I was pretty stoked to spot a RedBoard as their controller! But the DFM engineer in me saw those prototyping cables and was screaming for solder joints.
2. Team SCARY
This team had some electronics strapped to a rather old-school bicycle, so I had to stop and ask! Their project involved converting mechanical energy into heat energy. As you rode this beauty, it would warm up your jacket. They told me that during testing their jacket warmed up to 119 degrees Fahrenheit (living up to their name :). You control it by manually switching the power on and off.
I also learned that they were having a bit of trouble going straight from their coil system to heating wires, so they included a battery that would charge up while you rode. Here is their poster that shows some of their calculations.
Team SCARY’s project poster
3. Team Kikuyu Black and White Colobus
These guys were tackling a mechanical engineering project that is helping the Colobus monkeys at the Denver Zoo. Their finished product is made of plastic, and is being used to help the monkeys eat a more nutritious diet. Previously, the Colobus monkeys were eating mostly fruit, becoming overweight, and had bad dental health. With these new tube feeders, the monkeys enjoy the challenge of pulling out healthy vegetables and greens, all the while getting a great workout climbing on the ropes. They had some great data to back it up.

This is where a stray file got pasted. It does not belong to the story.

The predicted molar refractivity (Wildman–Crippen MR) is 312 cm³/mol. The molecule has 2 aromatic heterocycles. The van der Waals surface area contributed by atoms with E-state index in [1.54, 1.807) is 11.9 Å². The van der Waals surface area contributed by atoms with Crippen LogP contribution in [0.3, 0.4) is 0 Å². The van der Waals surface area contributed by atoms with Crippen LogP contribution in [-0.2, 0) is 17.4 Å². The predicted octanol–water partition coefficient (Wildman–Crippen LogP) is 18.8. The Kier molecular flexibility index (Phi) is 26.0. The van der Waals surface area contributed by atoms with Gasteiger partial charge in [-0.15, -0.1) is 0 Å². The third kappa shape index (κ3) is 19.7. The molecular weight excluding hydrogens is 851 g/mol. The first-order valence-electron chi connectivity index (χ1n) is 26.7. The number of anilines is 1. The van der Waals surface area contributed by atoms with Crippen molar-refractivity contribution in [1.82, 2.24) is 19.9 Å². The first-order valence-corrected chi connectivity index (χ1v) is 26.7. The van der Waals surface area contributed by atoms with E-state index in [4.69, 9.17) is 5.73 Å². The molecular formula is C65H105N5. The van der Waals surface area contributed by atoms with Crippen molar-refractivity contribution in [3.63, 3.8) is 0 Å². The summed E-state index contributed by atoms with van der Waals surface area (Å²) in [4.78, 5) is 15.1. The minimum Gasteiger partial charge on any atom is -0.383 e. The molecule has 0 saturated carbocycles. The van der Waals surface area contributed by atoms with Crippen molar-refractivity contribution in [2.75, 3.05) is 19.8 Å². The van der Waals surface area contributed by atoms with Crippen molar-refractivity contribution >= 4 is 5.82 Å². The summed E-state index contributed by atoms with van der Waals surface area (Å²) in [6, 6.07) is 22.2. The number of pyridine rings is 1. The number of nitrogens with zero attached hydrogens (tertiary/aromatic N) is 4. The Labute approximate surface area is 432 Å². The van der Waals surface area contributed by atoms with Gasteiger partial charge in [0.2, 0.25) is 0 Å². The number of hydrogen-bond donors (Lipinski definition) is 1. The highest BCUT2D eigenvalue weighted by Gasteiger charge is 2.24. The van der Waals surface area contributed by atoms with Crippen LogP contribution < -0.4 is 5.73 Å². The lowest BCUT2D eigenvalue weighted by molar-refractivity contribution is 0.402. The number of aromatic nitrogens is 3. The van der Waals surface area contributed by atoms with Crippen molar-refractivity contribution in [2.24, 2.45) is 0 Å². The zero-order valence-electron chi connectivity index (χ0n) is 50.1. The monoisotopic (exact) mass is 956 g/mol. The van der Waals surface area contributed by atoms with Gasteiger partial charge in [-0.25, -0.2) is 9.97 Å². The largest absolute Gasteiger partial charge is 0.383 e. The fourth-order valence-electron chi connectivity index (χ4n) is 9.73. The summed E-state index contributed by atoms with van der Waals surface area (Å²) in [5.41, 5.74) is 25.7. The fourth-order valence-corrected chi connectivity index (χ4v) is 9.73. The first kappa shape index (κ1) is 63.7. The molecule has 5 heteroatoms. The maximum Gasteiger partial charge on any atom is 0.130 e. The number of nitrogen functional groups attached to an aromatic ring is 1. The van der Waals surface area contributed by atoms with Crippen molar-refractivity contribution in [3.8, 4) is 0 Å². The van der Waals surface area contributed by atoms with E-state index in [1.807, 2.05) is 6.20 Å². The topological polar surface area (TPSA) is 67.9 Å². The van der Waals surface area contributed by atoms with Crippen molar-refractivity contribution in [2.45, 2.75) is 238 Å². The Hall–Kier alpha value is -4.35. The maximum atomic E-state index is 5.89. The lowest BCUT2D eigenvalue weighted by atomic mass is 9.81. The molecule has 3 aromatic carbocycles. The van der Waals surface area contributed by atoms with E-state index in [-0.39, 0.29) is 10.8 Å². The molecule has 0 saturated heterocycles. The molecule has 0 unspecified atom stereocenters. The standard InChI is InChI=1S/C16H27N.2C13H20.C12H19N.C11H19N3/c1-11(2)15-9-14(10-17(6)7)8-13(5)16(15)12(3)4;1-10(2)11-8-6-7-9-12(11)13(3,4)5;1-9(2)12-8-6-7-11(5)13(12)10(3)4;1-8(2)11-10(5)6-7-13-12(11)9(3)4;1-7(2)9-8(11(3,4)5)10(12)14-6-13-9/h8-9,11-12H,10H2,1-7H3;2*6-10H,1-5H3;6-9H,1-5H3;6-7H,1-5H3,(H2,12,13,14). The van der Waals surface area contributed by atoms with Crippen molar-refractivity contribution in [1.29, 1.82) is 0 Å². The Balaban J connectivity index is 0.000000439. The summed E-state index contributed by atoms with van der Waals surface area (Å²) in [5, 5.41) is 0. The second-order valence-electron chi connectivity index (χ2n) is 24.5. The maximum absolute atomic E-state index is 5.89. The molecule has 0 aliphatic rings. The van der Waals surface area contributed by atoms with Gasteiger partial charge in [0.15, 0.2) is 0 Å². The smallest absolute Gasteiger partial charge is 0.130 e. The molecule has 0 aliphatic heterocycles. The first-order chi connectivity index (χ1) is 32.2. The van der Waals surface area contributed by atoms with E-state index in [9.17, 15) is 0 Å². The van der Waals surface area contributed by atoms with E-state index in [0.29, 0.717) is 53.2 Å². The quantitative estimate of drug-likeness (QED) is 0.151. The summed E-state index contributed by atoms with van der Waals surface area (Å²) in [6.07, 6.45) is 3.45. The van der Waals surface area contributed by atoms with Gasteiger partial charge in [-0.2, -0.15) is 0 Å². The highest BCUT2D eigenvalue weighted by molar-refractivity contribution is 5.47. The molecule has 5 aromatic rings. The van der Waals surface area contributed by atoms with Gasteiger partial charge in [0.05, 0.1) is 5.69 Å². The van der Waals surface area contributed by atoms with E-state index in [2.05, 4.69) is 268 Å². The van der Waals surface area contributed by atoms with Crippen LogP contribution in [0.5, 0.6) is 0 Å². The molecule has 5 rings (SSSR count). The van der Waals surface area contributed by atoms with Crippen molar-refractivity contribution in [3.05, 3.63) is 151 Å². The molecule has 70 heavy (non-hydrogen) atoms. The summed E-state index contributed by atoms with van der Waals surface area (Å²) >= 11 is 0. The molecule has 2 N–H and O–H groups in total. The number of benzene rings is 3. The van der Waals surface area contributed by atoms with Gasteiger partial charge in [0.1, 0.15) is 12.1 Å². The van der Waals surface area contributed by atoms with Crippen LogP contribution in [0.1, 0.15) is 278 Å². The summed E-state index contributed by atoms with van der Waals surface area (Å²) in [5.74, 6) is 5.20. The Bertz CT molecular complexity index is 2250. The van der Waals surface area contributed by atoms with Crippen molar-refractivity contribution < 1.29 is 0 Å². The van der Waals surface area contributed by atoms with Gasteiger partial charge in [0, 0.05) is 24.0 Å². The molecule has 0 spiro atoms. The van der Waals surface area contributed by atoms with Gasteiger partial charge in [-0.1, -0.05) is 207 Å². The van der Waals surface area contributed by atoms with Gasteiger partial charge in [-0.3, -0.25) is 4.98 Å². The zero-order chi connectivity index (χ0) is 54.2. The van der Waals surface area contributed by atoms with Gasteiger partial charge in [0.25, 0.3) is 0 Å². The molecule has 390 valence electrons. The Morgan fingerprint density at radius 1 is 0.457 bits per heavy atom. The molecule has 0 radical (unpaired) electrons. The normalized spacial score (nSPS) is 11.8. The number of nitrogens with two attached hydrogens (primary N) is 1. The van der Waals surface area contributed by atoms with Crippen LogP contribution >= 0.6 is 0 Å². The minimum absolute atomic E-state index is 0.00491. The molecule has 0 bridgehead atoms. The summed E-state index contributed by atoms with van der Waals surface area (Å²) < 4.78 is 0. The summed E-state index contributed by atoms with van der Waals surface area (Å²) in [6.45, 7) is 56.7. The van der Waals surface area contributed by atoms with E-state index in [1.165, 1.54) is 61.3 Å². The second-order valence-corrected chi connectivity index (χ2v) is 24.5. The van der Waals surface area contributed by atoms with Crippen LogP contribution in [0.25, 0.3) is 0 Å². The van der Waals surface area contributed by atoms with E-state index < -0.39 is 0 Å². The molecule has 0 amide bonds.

Kikuyu Project Poster
4. Team Stride Tech
Next up was a team interested in helping elderly and disabled people track data on walking ability. There is a lot of research showing that a decrease in stride length is linked to many other illnesses. They used Hall effect sensors and magnets on a wheel to record the speed and stride length of the person using the walker. They also had an IR sensor pointed across the bottom two wheels, so it could detect when each leg moves forward. Again, I was pretty stoked to see those red PCBs!
Team Stride Tech’s 3D-printed enclosure for sensors and controller
Engineering sketches of the Stride Techs concept
Stride Tech’s RedBoard and uSD shield for data logging
5. Team LAVA
Team LAVA was helping a disabled child stay engaged with exercise. Their souped-up shopping cart would play Disney tunes only when the cart was in motion.
Team LAVA’s controller and audio player
Team LAVA’s project poster
6. Team Big Shopper
Team Big Shopper was more interested in the act of shopping than the carts themselves; they were collecting data on customers. They used a webcam and a Raspberry Pi to analyze shoppers' behavior, including facial recognition (crazy!). The data could then help stores better position product. It's always amazing to see what can be pulled off with a Raspberry Pi.
Team Big Shopper’s project poster
7. Team ELSA
Haley Basti from Team ELSA
This team used a Raspberry Pi, touchscreen and Python to make a nice interface for shopping. I was most excited about its ability to remember the order that you usually pick up your items at the grocery! They are working on a feature where you can email or text in a recipe and/or coupons to the device to keep them organized.
Team ELSA’s project poster
I actually talked with Team ELSA after my lecture in March. They were having trouble with their Python code and keyboard input feature, and I shared a project of mine: Engineering Checklists. The program interacts with Excel docs, and I thought it might be helpful. I put the bulk of the project here: Pete’s checklist GUI GitHub repo.
There were over 40 teams at this event; it’s a shame I was only able to interview a few. I’d highly recommend checking it out each semester. I’d also like to thank Jacob for the opportunity to come speak at his GEEN3400 class; it is wonderful to share our experience in DFM. Looking forward to the next semester!